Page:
When George A. Taylor first left his hometown of Middlesex, Va., and enlisted in the Army Air Forces to join the Tuskegee Airmen, he did not tell his neighbors and friends of his plans.
“He never told any of them because so many of the blacks were washed out during training,” said his wife, Joan. “He didn’t want them to know, so when he did get his wings, he went home and shocked everyone.”
He became one of the original members of a segregated Army Air Forces unit at the Tuskegee Army Flying School in Alabama during World War II.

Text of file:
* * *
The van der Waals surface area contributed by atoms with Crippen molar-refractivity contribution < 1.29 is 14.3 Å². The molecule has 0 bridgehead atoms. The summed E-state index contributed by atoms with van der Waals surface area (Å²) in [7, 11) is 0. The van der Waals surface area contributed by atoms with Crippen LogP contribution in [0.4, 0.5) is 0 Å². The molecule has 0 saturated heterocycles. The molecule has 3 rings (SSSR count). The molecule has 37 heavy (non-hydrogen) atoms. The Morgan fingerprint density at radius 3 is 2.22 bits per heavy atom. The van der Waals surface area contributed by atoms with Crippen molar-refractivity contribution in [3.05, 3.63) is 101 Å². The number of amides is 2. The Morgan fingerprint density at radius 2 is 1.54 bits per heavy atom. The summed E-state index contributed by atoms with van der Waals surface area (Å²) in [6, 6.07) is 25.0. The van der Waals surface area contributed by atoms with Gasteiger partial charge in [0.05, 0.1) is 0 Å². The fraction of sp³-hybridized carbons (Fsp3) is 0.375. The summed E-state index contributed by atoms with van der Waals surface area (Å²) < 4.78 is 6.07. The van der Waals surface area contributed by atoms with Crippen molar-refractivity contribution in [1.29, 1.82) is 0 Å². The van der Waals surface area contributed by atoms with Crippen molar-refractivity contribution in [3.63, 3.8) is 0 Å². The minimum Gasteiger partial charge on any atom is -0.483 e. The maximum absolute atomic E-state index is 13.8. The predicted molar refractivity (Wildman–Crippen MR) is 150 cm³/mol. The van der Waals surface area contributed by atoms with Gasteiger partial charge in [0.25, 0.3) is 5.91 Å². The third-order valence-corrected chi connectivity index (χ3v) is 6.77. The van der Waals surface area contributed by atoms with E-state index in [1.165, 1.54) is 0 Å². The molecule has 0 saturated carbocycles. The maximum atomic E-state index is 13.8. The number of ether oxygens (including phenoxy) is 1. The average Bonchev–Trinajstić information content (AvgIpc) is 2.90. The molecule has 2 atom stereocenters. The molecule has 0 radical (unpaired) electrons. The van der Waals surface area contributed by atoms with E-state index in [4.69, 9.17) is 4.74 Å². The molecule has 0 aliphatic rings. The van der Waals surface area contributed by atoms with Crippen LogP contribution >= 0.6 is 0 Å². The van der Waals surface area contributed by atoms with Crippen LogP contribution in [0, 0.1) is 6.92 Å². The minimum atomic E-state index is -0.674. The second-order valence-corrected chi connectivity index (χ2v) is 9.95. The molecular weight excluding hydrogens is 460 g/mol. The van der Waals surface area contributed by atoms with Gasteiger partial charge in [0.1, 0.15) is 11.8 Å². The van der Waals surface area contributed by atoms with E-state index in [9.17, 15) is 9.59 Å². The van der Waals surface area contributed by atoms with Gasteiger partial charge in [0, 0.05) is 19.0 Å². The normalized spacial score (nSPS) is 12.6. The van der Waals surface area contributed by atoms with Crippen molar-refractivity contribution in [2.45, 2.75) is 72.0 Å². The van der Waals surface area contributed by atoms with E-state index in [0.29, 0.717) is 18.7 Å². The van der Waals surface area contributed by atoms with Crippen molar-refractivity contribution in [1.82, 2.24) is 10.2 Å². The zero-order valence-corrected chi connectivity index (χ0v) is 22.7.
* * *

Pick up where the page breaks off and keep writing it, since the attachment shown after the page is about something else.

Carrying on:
The Tuskegee Airmen were the first Black military aviators in the U.S. AAC. This group of men flew more than 15,000 sorties during World War II. All during a time of segregation in our country that was even present among our military.
According to the Chicago Tribune, Mr. Taylor flew more than 50 missions with the 100th Fighter Squadron of the 332nd Fighter Group over Italy and was awarded two Bronze Stars, an Air Medal and four battle stars.
His family shared these photos with the Middlesex Museum so we could celebrate his legacy!